Local News

Power Companies Likely Will Not Bill Customers For Isabel Costs

Posted September 23, 2003

— Residents who went without electricity and phone service after Hurricane Isabel hit North Carolina probably will not have to pay for repairing the utilities' infrastructure.

Most publicly traded electric utilities and telephone companies said they don't plan to pass on repair costs from storm damage to customers. Instead, company shareholders will likely bear the costs.

The list includes Charlotte-based Duke Power, Richmond, Va.-based Dominion Resources _ which has 115,000 customers in North Carolina _ BellSouth and Sprint.

Raleigh-based Progress Energy said it hasn't made a decision on recouping repair costs from Isabel, which came ashore Thursday afternoon.

Duke Power still doesn't know how much it will cost to fix downed lines that left about 131,000 customers in the Triangle and the Triad without power for two days after the storm, spokesman Tom Williams said.

But the total will be much lower than the $87 million it cost to make repairs after the ice storm in December 2002 that left 1.4 million customers without power for as long as nine days, he said.

The last time Charlotte-based Duke passed storm repair costs on to customers was after Hurricane Hugo in 1989, which caused $65 million in damage.

"We will not seek increases to recover (Isabel) storm costs," Williams said. "This is part of our normal operating expense."

Progress Energy had 320,000 customers without power at the peak of last week's storm. Company spokesman Garrick Francis said it took $39 million to restore power to 460,000 customers in December.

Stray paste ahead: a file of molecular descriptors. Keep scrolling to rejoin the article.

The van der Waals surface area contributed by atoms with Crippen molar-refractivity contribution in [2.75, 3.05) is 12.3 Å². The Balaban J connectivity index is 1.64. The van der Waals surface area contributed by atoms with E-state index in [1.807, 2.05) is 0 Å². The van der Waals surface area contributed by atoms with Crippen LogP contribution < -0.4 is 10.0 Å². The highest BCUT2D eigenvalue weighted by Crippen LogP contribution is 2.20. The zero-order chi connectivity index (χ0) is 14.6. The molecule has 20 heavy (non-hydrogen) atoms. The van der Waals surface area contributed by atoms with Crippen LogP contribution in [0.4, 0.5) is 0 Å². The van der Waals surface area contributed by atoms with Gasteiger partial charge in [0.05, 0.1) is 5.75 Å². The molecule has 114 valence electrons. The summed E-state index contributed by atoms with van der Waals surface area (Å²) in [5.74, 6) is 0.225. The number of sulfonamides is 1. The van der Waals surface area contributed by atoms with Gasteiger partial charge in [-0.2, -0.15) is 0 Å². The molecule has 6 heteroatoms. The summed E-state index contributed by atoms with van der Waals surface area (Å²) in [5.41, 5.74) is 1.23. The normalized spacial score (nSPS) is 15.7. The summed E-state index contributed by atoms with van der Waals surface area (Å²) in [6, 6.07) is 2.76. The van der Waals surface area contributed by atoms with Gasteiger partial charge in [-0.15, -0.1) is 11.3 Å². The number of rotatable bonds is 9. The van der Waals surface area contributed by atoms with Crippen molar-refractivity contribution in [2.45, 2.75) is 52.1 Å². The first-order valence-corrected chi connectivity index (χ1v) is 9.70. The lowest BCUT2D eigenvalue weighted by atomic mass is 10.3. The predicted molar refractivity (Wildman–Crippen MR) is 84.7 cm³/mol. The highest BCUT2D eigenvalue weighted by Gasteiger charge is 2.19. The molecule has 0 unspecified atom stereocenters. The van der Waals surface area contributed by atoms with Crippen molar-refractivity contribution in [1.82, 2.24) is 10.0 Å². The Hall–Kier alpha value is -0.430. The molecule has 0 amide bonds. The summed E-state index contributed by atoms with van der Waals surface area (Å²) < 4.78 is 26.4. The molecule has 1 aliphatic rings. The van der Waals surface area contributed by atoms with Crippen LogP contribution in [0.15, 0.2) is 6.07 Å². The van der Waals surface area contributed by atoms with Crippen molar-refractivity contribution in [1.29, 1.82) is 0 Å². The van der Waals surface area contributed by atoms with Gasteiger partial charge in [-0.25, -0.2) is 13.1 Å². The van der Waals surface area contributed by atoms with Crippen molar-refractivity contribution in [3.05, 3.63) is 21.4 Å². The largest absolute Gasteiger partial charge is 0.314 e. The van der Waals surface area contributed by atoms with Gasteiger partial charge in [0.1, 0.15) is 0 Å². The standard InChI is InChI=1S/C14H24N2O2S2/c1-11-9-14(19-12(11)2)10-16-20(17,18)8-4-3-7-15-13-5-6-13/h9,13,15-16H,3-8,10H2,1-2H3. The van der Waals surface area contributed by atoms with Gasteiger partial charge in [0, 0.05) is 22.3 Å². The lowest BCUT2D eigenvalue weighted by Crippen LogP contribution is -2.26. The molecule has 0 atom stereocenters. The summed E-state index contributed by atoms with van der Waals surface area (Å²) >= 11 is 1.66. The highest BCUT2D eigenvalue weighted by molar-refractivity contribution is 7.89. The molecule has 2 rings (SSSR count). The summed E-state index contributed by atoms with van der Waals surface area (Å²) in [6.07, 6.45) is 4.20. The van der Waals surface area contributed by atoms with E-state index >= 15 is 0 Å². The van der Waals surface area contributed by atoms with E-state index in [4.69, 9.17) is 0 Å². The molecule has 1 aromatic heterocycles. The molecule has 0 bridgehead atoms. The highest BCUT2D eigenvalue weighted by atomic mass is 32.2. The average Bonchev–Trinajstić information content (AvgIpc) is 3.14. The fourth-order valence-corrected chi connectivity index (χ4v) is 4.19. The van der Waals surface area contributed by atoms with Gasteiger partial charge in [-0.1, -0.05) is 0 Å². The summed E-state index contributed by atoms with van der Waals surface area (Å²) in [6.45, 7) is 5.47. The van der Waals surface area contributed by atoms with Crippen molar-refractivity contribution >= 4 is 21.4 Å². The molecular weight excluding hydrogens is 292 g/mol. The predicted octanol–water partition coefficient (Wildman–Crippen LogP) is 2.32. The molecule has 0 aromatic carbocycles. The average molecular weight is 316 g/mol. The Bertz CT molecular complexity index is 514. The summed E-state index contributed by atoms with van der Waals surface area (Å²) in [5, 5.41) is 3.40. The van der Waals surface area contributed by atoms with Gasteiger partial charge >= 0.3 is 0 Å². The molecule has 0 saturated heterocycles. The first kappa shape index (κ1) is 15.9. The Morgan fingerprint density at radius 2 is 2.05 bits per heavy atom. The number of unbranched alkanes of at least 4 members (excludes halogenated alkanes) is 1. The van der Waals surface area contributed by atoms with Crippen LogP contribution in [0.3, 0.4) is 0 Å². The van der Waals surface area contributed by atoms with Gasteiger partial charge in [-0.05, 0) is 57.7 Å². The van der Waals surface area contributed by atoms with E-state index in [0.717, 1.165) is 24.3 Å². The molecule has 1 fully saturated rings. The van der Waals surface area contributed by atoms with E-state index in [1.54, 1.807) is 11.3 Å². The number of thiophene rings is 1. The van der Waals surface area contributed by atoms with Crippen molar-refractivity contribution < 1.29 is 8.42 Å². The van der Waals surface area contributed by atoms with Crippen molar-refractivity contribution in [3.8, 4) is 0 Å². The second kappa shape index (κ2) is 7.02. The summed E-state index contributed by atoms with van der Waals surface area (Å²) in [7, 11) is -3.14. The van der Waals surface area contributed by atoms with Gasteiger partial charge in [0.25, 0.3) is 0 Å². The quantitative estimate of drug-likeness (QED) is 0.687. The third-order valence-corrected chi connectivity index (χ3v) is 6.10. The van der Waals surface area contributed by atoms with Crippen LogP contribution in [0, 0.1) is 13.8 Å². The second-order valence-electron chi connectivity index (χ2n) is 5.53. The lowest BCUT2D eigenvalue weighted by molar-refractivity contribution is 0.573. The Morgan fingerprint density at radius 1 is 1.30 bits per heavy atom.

Progress did not seek a rate increase for those costs.

"We've been focused on restoration and haven't figured out all the costs associated with Hurricane Isabel," Francis said. "Any discussion of cost or their allocation will be done at a later day."

Electric utility rates are frozen in North Carolina until 2007, but companies can ask the state Utilities Commission for increases to recover costs for unusual events.

Sprint isn't finished with repairs for Isabel damage, but doesn't plan to ask for a rate increase to cover the costs, company spokesman Tom Matthews said.

At the peak, the company had about 80,000 customers without phone service. On Monday, that total was down to 7,000, mainly in the northeastern part of the state.

He said the company shouldered about $30 million in repair costs from Hurricane Floyd in 1999, which knocked out service to about 150,000 customers.

"This is the cost of doing business," Matthews said.


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